In a recent case, Seward Ship's Drydock,Inc., the US Court of Appeals for the Ninth Circuit held that § 1910.134(d) of the OSHA Respiratory Protection Standard requires an evaluation of respiratory hazards to determine whether a respirator is required as well as to select an appropriate respirator after a determination has been made that one is required. In practical effect, the decision means Section 1910.134(d) imposes the following requirements on employers:
Whenever it is reasonable to suspect that an employee may be exposed to concentrations of airborne contaminants at levels where a respirator would be necessary to protect the health of the employee, the employer must evaluate the work environment so that exposures to the employee can be determined or reasonably estimated. In these situations, where the employer cannot identify or reasonably estimate the employee exposure, the employer must consider the atmosphere to be IDLH.
Based on OSHA's more recent substance-specific standards and the preamble to the final rule adopting the amended Respiratory Protection Standard, it appears that an assessment may be based on data from industry-wide surveys, mathematical analysis, or historical monitoring. While this interpretation of § 1910.134(d) may appear to reflect obvious best practice, it seems likely to result in more formal, documented evaluations and additional exposure monitoring.
This case before the 9th Circuit was an appeal brought by the Secretary of Labor from an adverse decision of the Occupational Safety and Health Review Commission ("Review Commission"). The issue on appeal was whether § 1910.134(d) required evaluation of respiratory hazards only after a determination had been made that respirators were necessary (the Review Commission position) or whether an evaluation of respiratory hazards was required to determine whether a respirator was necessary and then to select the appropriate respirator (OSHA's position). Under the Review Commission's interpretation, a citation could be issued by OSHA for failure to select and use a required respirator, but not for failure to evaluate the need for a respirator.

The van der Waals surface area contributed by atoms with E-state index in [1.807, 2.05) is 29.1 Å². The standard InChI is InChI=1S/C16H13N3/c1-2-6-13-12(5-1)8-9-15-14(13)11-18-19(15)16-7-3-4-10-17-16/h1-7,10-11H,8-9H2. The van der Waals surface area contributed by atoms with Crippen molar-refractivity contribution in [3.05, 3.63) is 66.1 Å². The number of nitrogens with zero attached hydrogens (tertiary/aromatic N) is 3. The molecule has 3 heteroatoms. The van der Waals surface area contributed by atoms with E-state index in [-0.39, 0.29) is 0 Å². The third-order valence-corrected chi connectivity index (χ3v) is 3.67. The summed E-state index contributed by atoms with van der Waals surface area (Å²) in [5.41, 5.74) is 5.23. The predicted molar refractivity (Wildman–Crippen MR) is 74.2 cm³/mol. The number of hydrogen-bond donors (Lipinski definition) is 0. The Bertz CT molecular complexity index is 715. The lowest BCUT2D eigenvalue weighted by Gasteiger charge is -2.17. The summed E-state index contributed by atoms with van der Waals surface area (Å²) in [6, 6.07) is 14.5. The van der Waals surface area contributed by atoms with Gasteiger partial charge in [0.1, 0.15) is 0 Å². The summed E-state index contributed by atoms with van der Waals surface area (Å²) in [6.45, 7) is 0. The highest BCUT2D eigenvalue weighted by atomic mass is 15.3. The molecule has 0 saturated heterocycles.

After the Review Commission determined that an evaluation of respiratory hazards was required only after a determination had been made that respirators were necessary, it turned to the issue of whether OSHA had demonstrated that respirators were necessary. Two Commissioners concluded that OSHA had failed to prove that respirators were necessary and, therefore, that the employer was not required to perform an evaluation of the respiratory hazards under § 1910.134(d). They based that conclusion on the fact that OSHA failed to prove air contaminant levels exceeded the applicable permissible exposure limits (PELs) or that there was a significant risk of exposure in excess of the PELs. The third Commissioner dissented on this issue, concluding that OSHA had established that respirators were necessary because grab sample monitoring revealed exposure levels close to the PELs and the ventilation used by the employer was unreliable. Based on that finding, the dissenting Commissioner reasoned that an evaluation of respiratory hazards under §1910.134 would have been required.
In reversing the holding of the Review Commission, the Ninth Circuit held that OSHA's Respiratory Protection Standard requires employers to evaluate potentially harmful atmospheres to determine whether respirators are required and in selecting the appropriate respirator, rather than performing this evaluation after a determination has been made that respirators are necessary. In reaching its decision, the Court looked to the overall purpose of the Respiratory Protection Standard and concluded the standard was not ambiguous and that the Review Commission had given excessive weight to the fact that the provision requiring the employer to identify and evaluate the respiratory hazard(s) in the workplace was in the section of the standard titled "Selection of Respirators."
In light of this opinion, employers should re-evaluate their procedures for determining when it is reasonable to suspect that an employee may be exposed to harmful concentrations of airborne contaminants, and for evaluating potential exposures based on anticipated workplace conditions and reasonably foreseeable emergencies (e.g., ventilation failure). This opinion suggests the possibility that OSHA may attempt to make greater use of the Respiratory Protection Standard rather than the General Duty Clause to address allegedly harmful airborne contamination that is not addressed by a PEL or is below a current PEL.